Safe port of call: Shell’s Transit Safety Port facility
04 June 2013
The creation of Shell’s Transit Safety Port for ethylene oxide shipped from the Netherlands to customers in Italy has removed exposure to a potential transport safety issue. The TSP provides a safe and secure stop-off point for product, where professional emergency response is available, until it can continue its onward delivery and unloading at the final customer destination.
The north of Italy is home to a large ethoxylation industry, including a number of Shell ethylene oxide (EO) users. With no local producers, all of the EO this industry relies on has to be moved to the region from other parts of Europe. For Shell customers this involves a delivery journey from the Netherlands using both rail and road transport.
The distances involved, complexity of intermodal transport scheduling and seasonal regulatory restrictions, plus the fact that customers typically have limited storage for EO, have in the past created challenges for timing the arrival of deliveries at customer premises.
The EO is shipped in intermodal ISO tank containers that travel by train from the Shell manufacturing site at Moerdijk to a rail terminal near Milan in the north of Italy. The ISO tank containers are then transferred onto trucks for the final stage of the delivery, which is handled by Shell’s dedicated EO transport provider, De Rijke.
“Although we are able to schedule the EO deliveries quite precisely despite the long distance, fluctuating demand for product and strict limits over storage of hazardous product in Italy mean the customer is not always in a position to unload when it arrives,” explains Ettore Mastromatteo, Senior Sales Manager EO/Glycols in Europe.
“Regulations in Italy strictly limit the volume of products such as EO that can be left in loaded ISO tank containers within the customer’s premises. As a result, scheduled deliveries could turn up on the correct day and still have to be turned away because there was product from a previous delivery already stored on the site,” he explains. In such cases the business either had to find an alternative user to take the product or return it to De Rijke’s depot until the original customer was in a position to unload.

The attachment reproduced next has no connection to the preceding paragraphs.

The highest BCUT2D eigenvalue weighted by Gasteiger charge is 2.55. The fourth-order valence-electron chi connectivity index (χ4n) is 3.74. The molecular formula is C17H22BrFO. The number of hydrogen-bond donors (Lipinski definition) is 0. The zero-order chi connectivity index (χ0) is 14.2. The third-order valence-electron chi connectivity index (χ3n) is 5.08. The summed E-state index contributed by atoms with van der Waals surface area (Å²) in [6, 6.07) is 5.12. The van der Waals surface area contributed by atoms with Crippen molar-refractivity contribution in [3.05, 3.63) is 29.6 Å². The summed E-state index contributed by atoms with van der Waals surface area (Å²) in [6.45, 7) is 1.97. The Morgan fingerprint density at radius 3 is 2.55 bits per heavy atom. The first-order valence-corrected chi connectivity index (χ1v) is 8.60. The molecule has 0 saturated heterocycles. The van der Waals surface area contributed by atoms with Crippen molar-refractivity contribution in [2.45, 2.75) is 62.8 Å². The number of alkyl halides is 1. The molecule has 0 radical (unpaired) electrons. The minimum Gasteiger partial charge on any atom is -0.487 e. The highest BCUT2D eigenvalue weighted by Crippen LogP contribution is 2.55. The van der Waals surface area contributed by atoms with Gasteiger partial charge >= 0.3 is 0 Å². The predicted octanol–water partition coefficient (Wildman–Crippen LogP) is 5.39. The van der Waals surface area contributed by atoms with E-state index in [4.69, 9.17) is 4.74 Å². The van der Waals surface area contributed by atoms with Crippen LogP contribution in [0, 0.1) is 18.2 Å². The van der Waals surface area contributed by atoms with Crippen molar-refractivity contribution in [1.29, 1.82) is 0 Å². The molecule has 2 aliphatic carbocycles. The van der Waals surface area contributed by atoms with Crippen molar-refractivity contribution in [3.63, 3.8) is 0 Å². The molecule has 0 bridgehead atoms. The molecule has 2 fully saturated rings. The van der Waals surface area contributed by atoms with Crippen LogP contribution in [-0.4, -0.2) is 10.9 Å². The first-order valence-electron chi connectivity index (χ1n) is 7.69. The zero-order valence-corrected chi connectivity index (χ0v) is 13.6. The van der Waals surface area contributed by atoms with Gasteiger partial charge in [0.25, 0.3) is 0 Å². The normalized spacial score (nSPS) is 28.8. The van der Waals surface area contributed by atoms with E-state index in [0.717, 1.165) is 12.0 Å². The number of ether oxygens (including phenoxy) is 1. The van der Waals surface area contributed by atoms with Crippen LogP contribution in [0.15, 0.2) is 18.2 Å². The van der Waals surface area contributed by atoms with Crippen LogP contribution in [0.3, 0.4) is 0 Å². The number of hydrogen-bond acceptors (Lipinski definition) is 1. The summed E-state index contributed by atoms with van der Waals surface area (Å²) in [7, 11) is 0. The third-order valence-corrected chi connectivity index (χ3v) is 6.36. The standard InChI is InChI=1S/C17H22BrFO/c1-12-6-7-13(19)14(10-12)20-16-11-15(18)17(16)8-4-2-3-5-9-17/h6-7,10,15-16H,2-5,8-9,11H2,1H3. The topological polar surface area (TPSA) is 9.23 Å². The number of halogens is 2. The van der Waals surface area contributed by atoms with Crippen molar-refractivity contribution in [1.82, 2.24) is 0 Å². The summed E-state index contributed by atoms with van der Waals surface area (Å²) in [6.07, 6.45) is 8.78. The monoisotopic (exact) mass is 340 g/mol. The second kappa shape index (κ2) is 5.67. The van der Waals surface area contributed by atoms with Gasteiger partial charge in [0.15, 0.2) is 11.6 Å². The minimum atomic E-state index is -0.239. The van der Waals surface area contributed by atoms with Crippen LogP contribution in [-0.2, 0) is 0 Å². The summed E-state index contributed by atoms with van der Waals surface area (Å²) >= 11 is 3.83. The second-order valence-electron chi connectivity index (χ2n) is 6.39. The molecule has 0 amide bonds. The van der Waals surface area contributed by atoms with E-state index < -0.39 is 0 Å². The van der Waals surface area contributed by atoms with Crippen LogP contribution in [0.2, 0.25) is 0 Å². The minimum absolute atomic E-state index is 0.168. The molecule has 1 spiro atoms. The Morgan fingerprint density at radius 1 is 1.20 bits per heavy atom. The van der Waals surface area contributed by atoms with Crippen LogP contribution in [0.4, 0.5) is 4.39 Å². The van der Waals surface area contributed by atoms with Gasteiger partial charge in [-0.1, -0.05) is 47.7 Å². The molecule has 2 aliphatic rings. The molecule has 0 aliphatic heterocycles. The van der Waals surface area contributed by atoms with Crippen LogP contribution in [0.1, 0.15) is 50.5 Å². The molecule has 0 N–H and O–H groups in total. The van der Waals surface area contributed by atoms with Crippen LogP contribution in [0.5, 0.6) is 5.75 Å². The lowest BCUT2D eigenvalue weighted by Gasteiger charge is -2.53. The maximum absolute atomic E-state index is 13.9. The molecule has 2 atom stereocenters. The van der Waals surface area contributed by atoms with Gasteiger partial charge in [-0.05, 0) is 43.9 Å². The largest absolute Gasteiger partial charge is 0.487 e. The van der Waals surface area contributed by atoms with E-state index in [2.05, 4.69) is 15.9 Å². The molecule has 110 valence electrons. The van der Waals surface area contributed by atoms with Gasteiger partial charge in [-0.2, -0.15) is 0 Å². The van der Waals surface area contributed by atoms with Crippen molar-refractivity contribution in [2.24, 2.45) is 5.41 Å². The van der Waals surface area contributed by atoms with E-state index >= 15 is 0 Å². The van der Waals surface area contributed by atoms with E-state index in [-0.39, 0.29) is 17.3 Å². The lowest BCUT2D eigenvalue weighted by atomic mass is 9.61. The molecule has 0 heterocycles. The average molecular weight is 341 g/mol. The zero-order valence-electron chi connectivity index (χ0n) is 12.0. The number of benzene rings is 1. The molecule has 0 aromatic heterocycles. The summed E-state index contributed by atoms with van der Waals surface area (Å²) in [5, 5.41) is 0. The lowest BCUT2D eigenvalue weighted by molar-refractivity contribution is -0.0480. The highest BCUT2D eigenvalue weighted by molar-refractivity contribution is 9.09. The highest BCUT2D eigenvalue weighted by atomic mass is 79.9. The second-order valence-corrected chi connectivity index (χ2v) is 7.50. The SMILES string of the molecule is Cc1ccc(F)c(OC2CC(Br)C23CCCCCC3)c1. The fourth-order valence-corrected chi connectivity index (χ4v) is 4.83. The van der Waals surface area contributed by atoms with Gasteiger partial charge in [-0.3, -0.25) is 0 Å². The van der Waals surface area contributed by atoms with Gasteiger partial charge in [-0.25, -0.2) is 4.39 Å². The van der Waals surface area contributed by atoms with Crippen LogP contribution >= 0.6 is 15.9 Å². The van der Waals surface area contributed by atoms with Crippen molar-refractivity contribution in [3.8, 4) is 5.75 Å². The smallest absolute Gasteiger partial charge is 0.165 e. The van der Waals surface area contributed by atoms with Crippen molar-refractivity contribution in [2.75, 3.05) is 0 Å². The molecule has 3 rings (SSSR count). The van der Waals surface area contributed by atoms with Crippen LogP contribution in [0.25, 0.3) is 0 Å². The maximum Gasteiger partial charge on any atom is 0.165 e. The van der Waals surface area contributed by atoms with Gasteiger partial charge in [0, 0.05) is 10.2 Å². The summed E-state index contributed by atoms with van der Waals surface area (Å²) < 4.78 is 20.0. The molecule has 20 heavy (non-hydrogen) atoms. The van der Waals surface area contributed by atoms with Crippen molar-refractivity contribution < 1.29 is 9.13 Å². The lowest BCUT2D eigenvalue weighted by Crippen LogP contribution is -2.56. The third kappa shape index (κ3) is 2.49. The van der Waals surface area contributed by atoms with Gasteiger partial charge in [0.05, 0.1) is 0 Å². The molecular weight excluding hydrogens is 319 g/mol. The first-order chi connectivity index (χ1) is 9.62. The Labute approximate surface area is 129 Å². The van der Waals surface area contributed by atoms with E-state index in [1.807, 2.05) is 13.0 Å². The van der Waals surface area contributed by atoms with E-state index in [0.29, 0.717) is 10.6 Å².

“Although there are no restrictions on parking an EO road tanker within a transport depot, or even by the side of the road, this is not acceptable to us from a product stewardship perspective,” explains Riccardo Magliocchi, Shell Chemicals HSSE (health, safety, security and environment) Specialist.
“This has been a persistent issue for all EO suppliers in Italy and we felt it was time to resolve it by finding a more sustainable supply chain solution,” he says.
The transit safety port can house up to ten tank containers and is equipped with emission sensors and a sprinkler system for product cooling or spill dilution
The EO/Glycols, HSSE and Land Logistics teams worked with De Rijke and a local glycols customer, GICAR, to develop plans for a more permanent storage solution. GICAR had spare land close to the rail terminal in northern Italy which offered a suitable site for a Transit Safety Port (TSP), where the EO could be held under controlled conditions until customers are ready to receive it.
“GICAR is looking to diversify its chemical services offering and this site is ideally positioned between the rail terminal and our customer locations,” says Mastromatteo. “The company agreed to construct a TSP and lease half of its capacity to De Rijke on behalf of Shell.”
The site is away from built up areas and has been designed according to Shell’s HSSE requirements. Shell HSSE experts also audited and approved the location and delivery routes before construction began.
The TSP, which opened towards the end of 2010, is a permanently manned open warehouse with hard standing for up to ten trailers. “The opening of this facility ensures that hazardous products are not parked close to built up areas or alongside public roads, but are kept under cover in a safe and secure area where professional emergency response is available,” says Peter Roest, Land Logistics Technical Advisor.
The site is equipped with vapour monitoring sensors, an automatic sprinkler system for cooling the ISO tank containers in the case of high temperatures or for dilution of product in the event of a minor spill, and a water recovery system. Its tank reservoirs hold up to 750,000 litres of water, sufficient for 15 hours of continuous flushing.
“The purpose of the TSP is primarily to improve the safety of our supply chain, not to provide buffer capacity,” explains Mastromatteo. “But we do have the option to hold some stock there in exceptional circumstances and, as the delivery times from the TSP to customer locations is now no more than one hour, we can be more responsive to their day-to-day needs.”
Ettore Mastromatteo, EO/Glycols Senior Sales Manager Europe: “The TSP improves the safety of our supply chain and enables us to be more responsive to customer needs.”
Shell has leased half of the TSP’s capacity but has flexibility to increase this allocation if required. “We are currently the only producer with formal permission to store EO in Italy in this way, but would hope that other producers will follow our example,” he says.
“Implementing improvements to our EO product stewardship like this further demonstrates our responsibility for managing a safe supply chain.”
This article was published in the Spring/Summer 2011 edition of Shell Chemicals Magazine and has been reproduced with permission from Shell.
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